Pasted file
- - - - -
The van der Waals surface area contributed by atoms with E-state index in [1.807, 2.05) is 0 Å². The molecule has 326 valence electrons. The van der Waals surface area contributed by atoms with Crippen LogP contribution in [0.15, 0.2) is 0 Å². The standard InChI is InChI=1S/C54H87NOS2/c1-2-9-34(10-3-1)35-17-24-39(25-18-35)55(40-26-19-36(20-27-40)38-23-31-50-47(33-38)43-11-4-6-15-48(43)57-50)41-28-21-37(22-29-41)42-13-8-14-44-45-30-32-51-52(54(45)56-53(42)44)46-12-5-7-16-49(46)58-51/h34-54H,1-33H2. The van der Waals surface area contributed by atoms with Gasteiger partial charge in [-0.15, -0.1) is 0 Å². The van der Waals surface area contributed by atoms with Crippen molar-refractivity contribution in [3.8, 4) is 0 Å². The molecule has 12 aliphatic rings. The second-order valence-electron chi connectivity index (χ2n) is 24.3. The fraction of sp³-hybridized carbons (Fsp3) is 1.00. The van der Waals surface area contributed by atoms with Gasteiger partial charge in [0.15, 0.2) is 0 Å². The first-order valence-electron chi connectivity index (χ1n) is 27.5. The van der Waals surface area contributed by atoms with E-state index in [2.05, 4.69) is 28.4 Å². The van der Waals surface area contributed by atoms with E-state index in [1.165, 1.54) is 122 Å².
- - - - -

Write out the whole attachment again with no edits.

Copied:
The van der Waals surface area contributed by atoms with E-state index in [1.807, 2.05) is 0 Å². The molecule has 326 valence electrons. The van der Waals surface area contributed by atoms with Crippen LogP contribution in [0.15, 0.2) is 0 Å². The standard InChI is InChI=1S/C54H87NOS2/c1-2-9-34(10-3-1)35-17-24-39(25-18-35)55(40-26-19-36(20-27-40)38-23-31-50-47(33-38)43-11-4-6-15-48(43)57-50)41-28-21-37(22-29-41)42-13-8-14-44-45-30-32-51-52(54(45)56-53(42)44)46-12-5-7-16-49(46)58-51/h34-54H,1-33H2. The van der Waals surface area contributed by atoms with Gasteiger partial charge in [-0.15, -0.1) is 0 Å². The van der Waals surface area contributed by atoms with Crippen molar-refractivity contribution in [3.8, 4) is 0 Å². The molecule has 12 aliphatic rings. The second-order valence-electron chi connectivity index (χ2n) is 24.3. The fraction of sp³-hybridized carbons (Fsp3) is 1.00. The van der Waals surface area contributed by atoms with Gasteiger partial charge in [0.15, 0.2) is 0 Å². The first-order valence-electron chi connectivity index (χ1n) is 27.5. The van der Waals surface area contributed by atoms with E-state index in [2.05, 4.69) is 28.4 Å². The van der Waals surface area contributed by atoms with E-state index in [1.165, 1.54) is 122 Å².